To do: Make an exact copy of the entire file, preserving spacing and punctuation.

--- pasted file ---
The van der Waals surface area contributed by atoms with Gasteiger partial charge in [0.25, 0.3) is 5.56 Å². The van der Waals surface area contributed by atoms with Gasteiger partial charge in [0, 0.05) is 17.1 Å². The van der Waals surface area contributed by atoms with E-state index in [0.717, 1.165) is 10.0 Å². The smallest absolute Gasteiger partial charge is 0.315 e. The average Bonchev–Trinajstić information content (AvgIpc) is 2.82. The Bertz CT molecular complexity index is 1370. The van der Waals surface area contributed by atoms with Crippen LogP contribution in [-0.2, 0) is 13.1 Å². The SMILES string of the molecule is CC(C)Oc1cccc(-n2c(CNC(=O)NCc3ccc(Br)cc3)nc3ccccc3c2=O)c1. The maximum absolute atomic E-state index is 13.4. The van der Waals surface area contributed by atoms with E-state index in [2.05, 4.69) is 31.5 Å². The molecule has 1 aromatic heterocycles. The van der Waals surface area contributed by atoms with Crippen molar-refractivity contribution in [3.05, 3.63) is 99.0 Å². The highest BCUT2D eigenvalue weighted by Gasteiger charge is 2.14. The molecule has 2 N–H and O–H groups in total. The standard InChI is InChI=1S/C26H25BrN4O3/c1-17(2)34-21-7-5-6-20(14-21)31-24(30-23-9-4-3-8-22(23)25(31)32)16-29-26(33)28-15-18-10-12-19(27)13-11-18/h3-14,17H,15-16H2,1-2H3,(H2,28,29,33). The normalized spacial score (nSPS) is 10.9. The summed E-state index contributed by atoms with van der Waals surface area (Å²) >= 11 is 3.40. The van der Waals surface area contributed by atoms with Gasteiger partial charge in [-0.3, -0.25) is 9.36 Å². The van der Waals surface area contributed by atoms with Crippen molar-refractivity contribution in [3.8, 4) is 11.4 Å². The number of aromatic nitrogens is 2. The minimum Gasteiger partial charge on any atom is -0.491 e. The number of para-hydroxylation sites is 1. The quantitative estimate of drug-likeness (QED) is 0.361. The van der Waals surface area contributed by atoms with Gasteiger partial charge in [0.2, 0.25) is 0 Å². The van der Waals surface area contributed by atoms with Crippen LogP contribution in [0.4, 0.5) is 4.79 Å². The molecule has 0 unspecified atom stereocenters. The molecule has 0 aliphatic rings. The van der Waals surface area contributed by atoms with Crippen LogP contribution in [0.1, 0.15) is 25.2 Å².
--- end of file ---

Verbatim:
The van der Waals surface area contributed by atoms with Gasteiger partial charge in [0.25, 0.3) is 5.56 Å². The van der Waals surface area contributed by atoms with Gasteiger partial charge in [0, 0.05) is 17.1 Å². The van der Waals surface area contributed by atoms with E-state index in [0.717, 1.165) is 10.0 Å². The smallest absolute Gasteiger partial charge is 0.315 e. The average Bonchev–Trinajstić information content (AvgIpc) is 2.82. The Bertz CT molecular complexity index is 1370. The van der Waals surface area contributed by atoms with Crippen LogP contribution in [-0.2, 0) is 13.1 Å². The SMILES string of the molecule is CC(C)Oc1cccc(-n2c(CNC(=O)NCc3ccc(Br)cc3)nc3ccccc3c2=O)c1. The maximum absolute atomic E-state index is 13.4. The van der Waals surface area contributed by atoms with E-state index in [2.05, 4.69) is 31.5 Å². The molecule has 1 aromatic heterocycles. The van der Waals surface area contributed by atoms with Crippen molar-refractivity contribution in [3.05, 3.63) is 99.0 Å². The highest BCUT2D eigenvalue weighted by Gasteiger charge is 2.14. The molecule has 2 N–H and O–H groups in total. The standard InChI is InChI=1S/C26H25BrN4O3/c1-17(2)34-21-7-5-6-20(14-21)31-24(30-23-9-4-3-8-22(23)25(31)32)16-29-26(33)28-15-18-10-12-19(27)13-11-18/h3-14,17H,15-16H2,1-2H3,(H2,28,29,33). The normalized spacial score (nSPS) is 10.9. The summed E-state index contributed by atoms with van der Waals surface area (Å²) >= 11 is 3.40. The van der Waals surface area contributed by atoms with Gasteiger partial charge in [-0.3, -0.25) is 9.36 Å². The van der Waals surface area contributed by atoms with Crippen molar-refractivity contribution in [3.8, 4) is 11.4 Å². The number of aromatic nitrogens is 2. The minimum Gasteiger partial charge on any atom is -0.491 e. The number of para-hydroxylation sites is 1. The quantitative estimate of drug-likeness (QED) is 0.361. The van der Waals surface area contributed by atoms with Gasteiger partial charge in [0.2, 0.25) is 0 Å². The van der Waals surface area contributed by atoms with Crippen LogP contribution in [0.4, 0.5) is 4.79 Å². The molecule has 0 unspecified atom stereocenters. The molecule has 0 aliphatic rings. The van der Waals surface area contributed by atoms with Crippen LogP contribution in [0.1, 0.15) is 25.2 Å².